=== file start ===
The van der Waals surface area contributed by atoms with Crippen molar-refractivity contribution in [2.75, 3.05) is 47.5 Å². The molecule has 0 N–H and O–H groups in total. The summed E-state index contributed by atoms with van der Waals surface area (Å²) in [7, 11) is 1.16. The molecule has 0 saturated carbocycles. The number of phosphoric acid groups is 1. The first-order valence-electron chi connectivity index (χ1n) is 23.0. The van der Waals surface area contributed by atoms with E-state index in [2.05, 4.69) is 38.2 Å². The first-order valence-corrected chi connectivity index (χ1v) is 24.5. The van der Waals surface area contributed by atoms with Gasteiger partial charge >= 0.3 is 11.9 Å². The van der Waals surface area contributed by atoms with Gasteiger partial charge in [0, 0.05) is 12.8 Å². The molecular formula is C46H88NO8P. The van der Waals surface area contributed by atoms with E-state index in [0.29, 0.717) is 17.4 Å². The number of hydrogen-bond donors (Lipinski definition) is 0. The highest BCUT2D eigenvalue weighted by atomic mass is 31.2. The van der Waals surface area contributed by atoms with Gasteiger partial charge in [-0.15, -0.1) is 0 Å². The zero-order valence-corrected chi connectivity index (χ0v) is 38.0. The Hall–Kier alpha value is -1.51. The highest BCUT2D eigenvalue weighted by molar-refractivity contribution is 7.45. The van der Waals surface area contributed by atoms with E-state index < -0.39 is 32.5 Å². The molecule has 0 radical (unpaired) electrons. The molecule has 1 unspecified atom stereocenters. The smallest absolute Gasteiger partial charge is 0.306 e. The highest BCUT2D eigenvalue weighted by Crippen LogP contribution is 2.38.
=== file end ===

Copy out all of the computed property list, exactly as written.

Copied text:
The van der Waals surface area contributed by atoms with Crippen molar-refractivity contribution in [2.75, 3.05) is 47.5 Å². The molecule has 0 N–H and O–H groups in total. The summed E-state index contributed by atoms with van der Waals surface area (Å²) in [7, 11) is 1.16. The molecule has 0 saturated carbocycles. The number of phosphoric acid groups is 1. The first-order valence-electron chi connectivity index (χ1n) is 23.0. The van der Waals surface area contributed by atoms with E-state index in [2.05, 4.69) is 38.2 Å². The first-order valence-corrected chi connectivity index (χ1v) is 24.5. The van der Waals surface area contributed by atoms with Gasteiger partial charge >= 0.3 is 11.9 Å². The van der Waals surface area contributed by atoms with Gasteiger partial charge in [0, 0.05) is 12.8 Å². The molecular formula is C46H88NO8P. The van der Waals surface area contributed by atoms with E-state index in [0.29, 0.717) is 17.4 Å². The number of hydrogen-bond donors (Lipinski definition) is 0. The highest BCUT2D eigenvalue weighted by atomic mass is 31.2. The van der Waals surface area contributed by atoms with Gasteiger partial charge in [-0.15, -0.1) is 0 Å². The zero-order valence-corrected chi connectivity index (χ0v) is 38.0. The Hall–Kier alpha value is -1.51. The highest BCUT2D eigenvalue weighted by molar-refractivity contribution is 7.45. The van der Waals surface area contributed by atoms with E-state index < -0.39 is 32.5 Å². The molecule has 0 radical (unpaired) electrons. The molecule has 1 unspecified atom stereocenters. The smallest absolute Gasteiger partial charge is 0.306 e. The highest BCUT2D eigenvalue weighted by Crippen LogP contribution is 2.38.